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Buttock pain Assessment Questionnaire

Questions Your Doctor May Ask - and Why!

During a consultation, your doctor will use various techniques to assess the symptom: Buttock pain. These will include a physical examination and possibly diagnostic tests. (Note: A physical exam is always done, diagnostic tests may or may not be performed depending on the suspected condition) Your doctor will ask several questions when assessing your condition. It is important to openly share any pertinent information to help your doctor make an accurate diagnosis.

It is also very important to bring an up-to-date list of all of your all medical conditions, medications including dosages, and names of numbers of any specialist you see.

Create your printable checklist by answering questions that your doctor may ask below:

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  1. How long have you had buttock pain?

    Why: to establish if acute or chronic.

  2. Is it unilateral or bilateral?

    Why: may suggest dysfunction of the sacroiliac joints (especially if woman and has had many children).

  3. How would you describe the pain?

    Why: e.g. sciatica is usually piercing.

  4. Point to where the pain is exactly?

    Why: patients often present complaining of hip pain but are actually referring to pain in the buttock or lower back and vise versa.

  5. What makes the pain worse?

    Why: e.g. sciatica is worse with coughing, sneezing, straining with bowel movements; osteoarthritis worse with activity; trochanteric bursitis is worse at night when laying on the painful side.

  6. Does the pain come on after walking a predictable distance and stop as soon as you rest?

    Why: may suggest gluteal claudication due to peripheral vascular disease.

  7. Have you had an injury?

    Why: e.g. fall - may suggest risk of fracture of hip or pelvis or Coccygodynia (ache in lower sacrum and coccyx sometimes following a fall, pain can radiate to buttocks).

  8. Sporting history?

    Why: trauma and over-use injuries from sporting activities are common causes of muscular and ligament strains around the buttock.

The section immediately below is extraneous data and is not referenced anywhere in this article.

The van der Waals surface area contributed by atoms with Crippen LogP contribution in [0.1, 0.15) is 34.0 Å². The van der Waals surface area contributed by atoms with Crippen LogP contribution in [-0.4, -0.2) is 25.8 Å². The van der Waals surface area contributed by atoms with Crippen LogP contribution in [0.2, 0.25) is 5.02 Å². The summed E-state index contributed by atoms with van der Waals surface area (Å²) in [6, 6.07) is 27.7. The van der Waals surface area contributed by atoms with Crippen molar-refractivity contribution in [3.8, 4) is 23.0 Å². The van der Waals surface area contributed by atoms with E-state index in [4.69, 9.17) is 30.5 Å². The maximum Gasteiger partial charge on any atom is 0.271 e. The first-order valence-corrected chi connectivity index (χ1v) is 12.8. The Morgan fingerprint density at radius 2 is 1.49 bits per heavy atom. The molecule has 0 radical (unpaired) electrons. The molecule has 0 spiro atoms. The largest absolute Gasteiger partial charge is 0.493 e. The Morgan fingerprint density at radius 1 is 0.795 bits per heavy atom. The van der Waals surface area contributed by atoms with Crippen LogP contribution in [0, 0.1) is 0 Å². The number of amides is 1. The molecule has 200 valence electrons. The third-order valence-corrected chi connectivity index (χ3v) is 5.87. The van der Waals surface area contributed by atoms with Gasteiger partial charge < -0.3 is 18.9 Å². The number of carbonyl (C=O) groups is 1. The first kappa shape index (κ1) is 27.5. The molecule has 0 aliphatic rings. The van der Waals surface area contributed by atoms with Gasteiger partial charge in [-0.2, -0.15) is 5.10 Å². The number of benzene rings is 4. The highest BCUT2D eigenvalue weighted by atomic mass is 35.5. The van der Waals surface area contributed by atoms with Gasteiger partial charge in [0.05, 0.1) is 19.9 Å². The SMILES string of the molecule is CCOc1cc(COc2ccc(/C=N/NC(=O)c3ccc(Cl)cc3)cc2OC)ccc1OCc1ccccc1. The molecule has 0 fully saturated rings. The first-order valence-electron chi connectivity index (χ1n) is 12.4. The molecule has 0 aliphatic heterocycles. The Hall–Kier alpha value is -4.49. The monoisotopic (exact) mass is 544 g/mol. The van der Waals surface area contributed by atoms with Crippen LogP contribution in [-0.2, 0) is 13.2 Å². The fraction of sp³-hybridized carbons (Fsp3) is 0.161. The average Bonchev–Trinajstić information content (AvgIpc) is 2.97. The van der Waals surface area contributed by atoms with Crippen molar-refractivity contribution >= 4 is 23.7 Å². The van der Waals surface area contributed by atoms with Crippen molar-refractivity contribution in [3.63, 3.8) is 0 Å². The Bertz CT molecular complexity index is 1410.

9. Past medical history?

    Why: e.g. peripheral vascular disease can cause gluteal claudication.

  10. Risk factors for peripheral vascular disease?

    Why: e.g. cigarette smoking, high blood pressure, high cholesterol, diabetes, atrial fibrillation.

  11. Back pain?

    Why: most pain in the buttock originates from the lumbosacral spine (most common) or sacroiliac joints.

  12. Hip pain?

    Why: disorders of the hip may refer pain to thigh, knee and also buttock.

  13. Leg pain?

    Why: may suggest sciatica, referred pain from lumbosacral spine or claudication pain (due to blockage of the arterial blood supply).

  14. Leg numbness?

    Why: may suggest sciatica as cause of buttock pain.

  15. Stiffness?

    Why: e.g. first thing in the morning - may suggest arthritis as cause.

  16. Shoulder ache?

    Why: may suggest polymyalgia rheumatica.

  17. Weight loss?

    Why: may suggest possible tumor e.g. myeloma or lymphosarcoma arising in the upper leg or pelvis.

  18. Impotence?

    Why: often accompanies gluteal claudication due to peripheral arterial disease.

  19. Buttock rash?

    Why: may suggest genital herpes or shingles as cause of buttock pain.

  20. Anal symptoms?

    Why: e.g. anal lump, anal pain, anal swelling - anal conditions may cause pain referred to buttocks.

Conditions listing medical symptoms: Buttock pain:

The following list of conditions have 'Buttock pain' or similar listed as a symptom in our database. This computer-generated list may be inaccurate or incomplete. Always seek prompt professional medical advice about the cause of any symptom.

Select from the following alphabetical view of conditions which include a symptom of Buttock pain or choose View All.

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